This unique facility is unlike any other airport lounge. In one sense, it’s extremely egalitarian, welcoming First Class and budget passengers alike. In another, it’s one of the most exclusive places in Changi, requiring a minimum seven-digit AUM to even get in the door.
As you might expect, there’s precious little information about this lounge out there (although it does have a 4/5 score on TripAdvisor!). I’ve always been curious to visit, but needless to say I fall well short of the qualification criteria. Fortunately, on a recent trip I was able to pop in courtesy of a MileLion reader who would prefer to stay anonymous (for obvious reasons).
Access and Operating Hours
While Changi Airport has two DBS Asia Treasures lounges, the lounge in Terminal 2 is currently closed along with the rest of the terminal (but maybe not for long!). This leaves only the Terminal 3 lounge in operation, open from 7 a.m to 1 a.m daily.
The first thing you need to know is that this is a special breed of lounge. Don’t even dream of approaching the counter if you’re a regular DBS Treasures customer; you’ll only embarrass yourself.
To access the lounge, you must be either:
- a DBS Treasures Private Client (min AUM: S$1.5 million) and spend at least S$30,000 on any DBS/POSB personal credit card from 1 April to 31 March of the following year
- a DBS Private Bank Client (min AUM: S$5 million)
While DBS Treasures Private Client customers have a further hurdle to clear in the form of a minimum spend requirement, DBS adopts a wider definition of eligible spending compared to normal. Transactions like insurance premiums, hospital bills, recurring telco bills, educational institutions and even cash advances all count towards the S$30,000 threshold.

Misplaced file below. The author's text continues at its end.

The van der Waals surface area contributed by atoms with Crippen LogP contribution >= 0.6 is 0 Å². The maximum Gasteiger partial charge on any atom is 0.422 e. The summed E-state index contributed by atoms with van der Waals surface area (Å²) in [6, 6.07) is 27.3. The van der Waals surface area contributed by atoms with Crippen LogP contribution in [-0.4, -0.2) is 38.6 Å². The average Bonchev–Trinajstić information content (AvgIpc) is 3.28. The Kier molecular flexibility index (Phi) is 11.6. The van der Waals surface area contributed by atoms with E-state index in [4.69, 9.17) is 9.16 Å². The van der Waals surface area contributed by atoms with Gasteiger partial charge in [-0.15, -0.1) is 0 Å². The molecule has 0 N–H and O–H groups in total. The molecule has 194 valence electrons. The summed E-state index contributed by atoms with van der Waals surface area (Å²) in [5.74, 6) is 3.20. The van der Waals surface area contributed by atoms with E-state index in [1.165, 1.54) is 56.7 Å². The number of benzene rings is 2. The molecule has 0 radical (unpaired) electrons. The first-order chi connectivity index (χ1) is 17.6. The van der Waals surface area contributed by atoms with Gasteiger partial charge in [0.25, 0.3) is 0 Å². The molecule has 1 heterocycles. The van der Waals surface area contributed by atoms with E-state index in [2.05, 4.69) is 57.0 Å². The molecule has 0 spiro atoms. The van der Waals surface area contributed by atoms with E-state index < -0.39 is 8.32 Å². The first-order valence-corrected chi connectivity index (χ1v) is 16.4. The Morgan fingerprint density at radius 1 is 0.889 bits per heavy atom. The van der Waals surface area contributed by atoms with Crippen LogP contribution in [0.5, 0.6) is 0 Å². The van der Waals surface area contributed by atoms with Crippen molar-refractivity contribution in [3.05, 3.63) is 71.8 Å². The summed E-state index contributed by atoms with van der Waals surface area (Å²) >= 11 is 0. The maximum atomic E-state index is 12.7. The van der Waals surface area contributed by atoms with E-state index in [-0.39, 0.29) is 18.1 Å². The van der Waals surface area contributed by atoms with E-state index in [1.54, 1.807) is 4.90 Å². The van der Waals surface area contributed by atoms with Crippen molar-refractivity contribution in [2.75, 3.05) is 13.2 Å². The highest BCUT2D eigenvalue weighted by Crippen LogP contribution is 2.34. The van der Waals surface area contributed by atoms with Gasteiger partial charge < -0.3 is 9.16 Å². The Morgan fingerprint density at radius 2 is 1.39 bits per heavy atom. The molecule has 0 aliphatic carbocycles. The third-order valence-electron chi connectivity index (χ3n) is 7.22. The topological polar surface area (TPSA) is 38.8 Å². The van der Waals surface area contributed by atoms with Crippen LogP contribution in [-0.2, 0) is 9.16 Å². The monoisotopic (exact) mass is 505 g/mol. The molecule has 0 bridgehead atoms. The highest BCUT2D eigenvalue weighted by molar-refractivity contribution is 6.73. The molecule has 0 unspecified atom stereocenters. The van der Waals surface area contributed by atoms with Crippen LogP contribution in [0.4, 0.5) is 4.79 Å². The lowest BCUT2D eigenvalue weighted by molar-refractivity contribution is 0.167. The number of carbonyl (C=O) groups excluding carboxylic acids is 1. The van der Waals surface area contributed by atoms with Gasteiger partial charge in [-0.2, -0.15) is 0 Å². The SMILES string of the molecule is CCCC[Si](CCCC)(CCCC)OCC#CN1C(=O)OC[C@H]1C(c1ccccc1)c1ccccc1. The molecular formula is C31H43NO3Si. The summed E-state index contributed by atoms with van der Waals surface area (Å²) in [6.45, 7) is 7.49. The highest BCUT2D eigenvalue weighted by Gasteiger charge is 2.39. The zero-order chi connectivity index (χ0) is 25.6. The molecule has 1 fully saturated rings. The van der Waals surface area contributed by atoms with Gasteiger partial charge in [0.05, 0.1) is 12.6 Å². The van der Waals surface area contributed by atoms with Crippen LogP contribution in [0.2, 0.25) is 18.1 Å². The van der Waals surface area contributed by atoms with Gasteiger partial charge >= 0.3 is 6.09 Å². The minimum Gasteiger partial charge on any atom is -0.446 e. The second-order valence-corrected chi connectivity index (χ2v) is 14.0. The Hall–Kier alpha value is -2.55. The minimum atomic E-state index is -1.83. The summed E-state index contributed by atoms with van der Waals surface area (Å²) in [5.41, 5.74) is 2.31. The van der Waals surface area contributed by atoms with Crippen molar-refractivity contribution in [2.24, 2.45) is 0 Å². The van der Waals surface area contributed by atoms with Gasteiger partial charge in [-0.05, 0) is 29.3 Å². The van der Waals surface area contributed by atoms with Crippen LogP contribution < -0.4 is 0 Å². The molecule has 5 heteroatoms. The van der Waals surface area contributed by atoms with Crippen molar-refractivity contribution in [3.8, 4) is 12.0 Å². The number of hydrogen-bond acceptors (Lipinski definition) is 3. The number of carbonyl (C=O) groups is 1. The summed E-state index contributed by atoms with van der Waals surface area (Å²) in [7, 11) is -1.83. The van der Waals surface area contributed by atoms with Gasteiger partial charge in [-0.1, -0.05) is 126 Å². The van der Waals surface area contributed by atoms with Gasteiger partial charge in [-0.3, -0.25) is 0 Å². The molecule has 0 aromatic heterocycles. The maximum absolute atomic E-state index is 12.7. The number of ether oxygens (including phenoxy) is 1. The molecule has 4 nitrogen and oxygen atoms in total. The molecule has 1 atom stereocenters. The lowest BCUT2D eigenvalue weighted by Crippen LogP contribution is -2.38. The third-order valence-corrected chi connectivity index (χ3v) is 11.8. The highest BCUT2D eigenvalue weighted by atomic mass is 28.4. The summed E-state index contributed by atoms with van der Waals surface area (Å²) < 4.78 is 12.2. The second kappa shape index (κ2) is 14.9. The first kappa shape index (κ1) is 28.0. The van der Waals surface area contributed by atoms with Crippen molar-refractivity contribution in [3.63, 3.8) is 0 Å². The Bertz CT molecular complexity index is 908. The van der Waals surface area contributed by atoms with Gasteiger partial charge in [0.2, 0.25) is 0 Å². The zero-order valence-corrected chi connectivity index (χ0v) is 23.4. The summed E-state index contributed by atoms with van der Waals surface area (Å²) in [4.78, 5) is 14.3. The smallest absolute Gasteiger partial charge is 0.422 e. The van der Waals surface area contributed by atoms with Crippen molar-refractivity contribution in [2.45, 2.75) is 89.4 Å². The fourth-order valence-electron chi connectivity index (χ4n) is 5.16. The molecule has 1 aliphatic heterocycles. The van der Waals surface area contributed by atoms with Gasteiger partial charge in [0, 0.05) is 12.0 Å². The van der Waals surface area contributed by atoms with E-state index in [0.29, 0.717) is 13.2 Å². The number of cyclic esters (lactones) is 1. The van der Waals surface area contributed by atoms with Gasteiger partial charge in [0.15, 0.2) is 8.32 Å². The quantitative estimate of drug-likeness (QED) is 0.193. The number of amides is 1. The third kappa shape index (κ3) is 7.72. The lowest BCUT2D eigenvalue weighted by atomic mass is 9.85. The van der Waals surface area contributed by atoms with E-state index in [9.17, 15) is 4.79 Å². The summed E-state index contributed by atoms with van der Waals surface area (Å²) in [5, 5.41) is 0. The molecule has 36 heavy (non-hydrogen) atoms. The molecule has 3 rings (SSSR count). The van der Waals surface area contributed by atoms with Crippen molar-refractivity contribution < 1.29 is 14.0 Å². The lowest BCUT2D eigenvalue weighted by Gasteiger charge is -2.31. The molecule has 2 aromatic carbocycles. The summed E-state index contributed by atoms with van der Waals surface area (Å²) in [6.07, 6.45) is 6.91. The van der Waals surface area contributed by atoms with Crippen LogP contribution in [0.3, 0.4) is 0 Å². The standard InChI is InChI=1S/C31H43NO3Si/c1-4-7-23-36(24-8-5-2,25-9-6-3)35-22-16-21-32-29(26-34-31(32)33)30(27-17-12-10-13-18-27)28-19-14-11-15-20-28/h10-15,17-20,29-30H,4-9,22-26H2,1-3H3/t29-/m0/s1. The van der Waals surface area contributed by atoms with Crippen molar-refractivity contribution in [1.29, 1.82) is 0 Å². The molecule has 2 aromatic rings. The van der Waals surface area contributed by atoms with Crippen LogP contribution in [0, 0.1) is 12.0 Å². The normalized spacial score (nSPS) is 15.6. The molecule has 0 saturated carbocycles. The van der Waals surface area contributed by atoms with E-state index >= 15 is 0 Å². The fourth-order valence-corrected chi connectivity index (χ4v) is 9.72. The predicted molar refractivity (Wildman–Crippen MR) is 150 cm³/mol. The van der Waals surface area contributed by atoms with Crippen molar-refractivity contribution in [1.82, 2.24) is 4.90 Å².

Each eligible passenger can invite one accompanying guest.
The FAQs for access can be found here.
Asia Treasures Lounge Overview
The Asia Treasures Lounge is a relatively small facility, seating no more than 40 or so people. It doesn’t have tarmac views, but its open-air design allows guests to observe the comings and goings down on Terminal 3’s main artery.
Despite the lack of windows, the lounge still enjoys natural light courtesy of panels in the Terminal 3 ceiling, which let in just the right amount depending on time of day.
The layout of the lounge is extremely open, and you can easily see from one end to the other. While that makes it feel more spacious, it also means it’s not particularly private, and there’s no subdivisions into different areas for dining, resting and working.
In fact, the entire lounge is laid out like one big restaurant, with seating almost exclusively dining table style. There were no armchairs or communal work tables, much less productivity pods.
The most variety in terms of seating comes in the form of a couple of sofas, catered to larger groups.